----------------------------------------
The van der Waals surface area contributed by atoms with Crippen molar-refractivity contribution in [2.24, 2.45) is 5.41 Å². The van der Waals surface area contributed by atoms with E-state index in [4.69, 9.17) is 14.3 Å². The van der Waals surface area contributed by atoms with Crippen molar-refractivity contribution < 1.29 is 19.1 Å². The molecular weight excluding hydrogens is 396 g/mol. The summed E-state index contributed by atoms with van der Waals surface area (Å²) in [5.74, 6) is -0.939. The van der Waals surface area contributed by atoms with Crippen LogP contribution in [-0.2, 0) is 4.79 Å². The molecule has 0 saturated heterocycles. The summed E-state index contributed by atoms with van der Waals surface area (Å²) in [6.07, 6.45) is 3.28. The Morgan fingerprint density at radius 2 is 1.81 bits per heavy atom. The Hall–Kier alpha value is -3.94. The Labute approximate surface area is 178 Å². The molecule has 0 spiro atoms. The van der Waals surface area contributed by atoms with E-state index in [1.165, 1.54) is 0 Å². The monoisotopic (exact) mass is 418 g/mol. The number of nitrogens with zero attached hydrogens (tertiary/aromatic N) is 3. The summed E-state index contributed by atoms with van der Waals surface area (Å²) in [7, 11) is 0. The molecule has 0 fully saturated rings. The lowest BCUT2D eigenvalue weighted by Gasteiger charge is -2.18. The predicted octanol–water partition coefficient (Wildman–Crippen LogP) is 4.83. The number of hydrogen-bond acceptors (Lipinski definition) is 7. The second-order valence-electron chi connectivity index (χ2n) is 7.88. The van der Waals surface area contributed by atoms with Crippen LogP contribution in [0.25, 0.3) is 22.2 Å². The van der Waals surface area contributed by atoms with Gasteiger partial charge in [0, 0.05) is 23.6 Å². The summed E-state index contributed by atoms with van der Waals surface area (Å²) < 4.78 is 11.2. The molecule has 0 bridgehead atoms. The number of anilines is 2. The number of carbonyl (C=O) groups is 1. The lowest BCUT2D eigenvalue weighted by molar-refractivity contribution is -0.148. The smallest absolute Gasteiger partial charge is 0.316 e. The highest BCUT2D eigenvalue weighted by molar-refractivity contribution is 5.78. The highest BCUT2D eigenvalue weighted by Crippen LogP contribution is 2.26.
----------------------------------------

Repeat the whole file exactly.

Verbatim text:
The van der Waals surface area contributed by atoms with Crippen molar-refractivity contribution in [2.24, 2.45) is 5.41 Å². The van der Waals surface area contributed by atoms with E-state index in [4.69, 9.17) is 14.3 Å². The van der Waals surface area contributed by atoms with Crippen molar-refractivity contribution < 1.29 is 19.1 Å². The molecular weight excluding hydrogens is 396 g/mol. The summed E-state index contributed by atoms with van der Waals surface area (Å²) in [5.74, 6) is -0.939. The van der Waals surface area contributed by atoms with Crippen LogP contribution in [-0.2, 0) is 4.79 Å². The molecule has 0 saturated heterocycles. The summed E-state index contributed by atoms with van der Waals surface area (Å²) in [6.07, 6.45) is 3.28. The Morgan fingerprint density at radius 2 is 1.81 bits per heavy atom. The Hall–Kier alpha value is -3.94. The Labute approximate surface area is 178 Å². The molecule has 0 spiro atoms. The van der Waals surface area contributed by atoms with E-state index in [1.165, 1.54) is 0 Å². The monoisotopic (exact) mass is 418 g/mol. The number of nitrogens with zero attached hydrogens (tertiary/aromatic N) is 3. The summed E-state index contributed by atoms with van der Waals surface area (Å²) in [7, 11) is 0. The molecule has 0 fully saturated rings. The lowest BCUT2D eigenvalue weighted by Gasteiger charge is -2.18. The predicted octanol–water partition coefficient (Wildman–Crippen LogP) is 4.83. The number of hydrogen-bond acceptors (Lipinski definition) is 7. The second-order valence-electron chi connectivity index (χ2n) is 7.88. The van der Waals surface area contributed by atoms with Crippen LogP contribution in [0.25, 0.3) is 22.2 Å². The van der Waals surface area contributed by atoms with Gasteiger partial charge in [0, 0.05) is 23.6 Å². The summed E-state index contributed by atoms with van der Waals surface area (Å²) < 4.78 is 11.2. The molecule has 0 bridgehead atoms. The number of anilines is 2. The number of carbonyl (C=O) groups is 1. The lowest BCUT2D eigenvalue weighted by molar-refractivity contribution is -0.148. The smallest absolute Gasteiger partial charge is 0.316 e. The highest BCUT2D eigenvalue weighted by molar-refractivity contribution is 5.78. The highest BCUT2D eigenvalue weighted by Crippen LogP contribution is 2.26.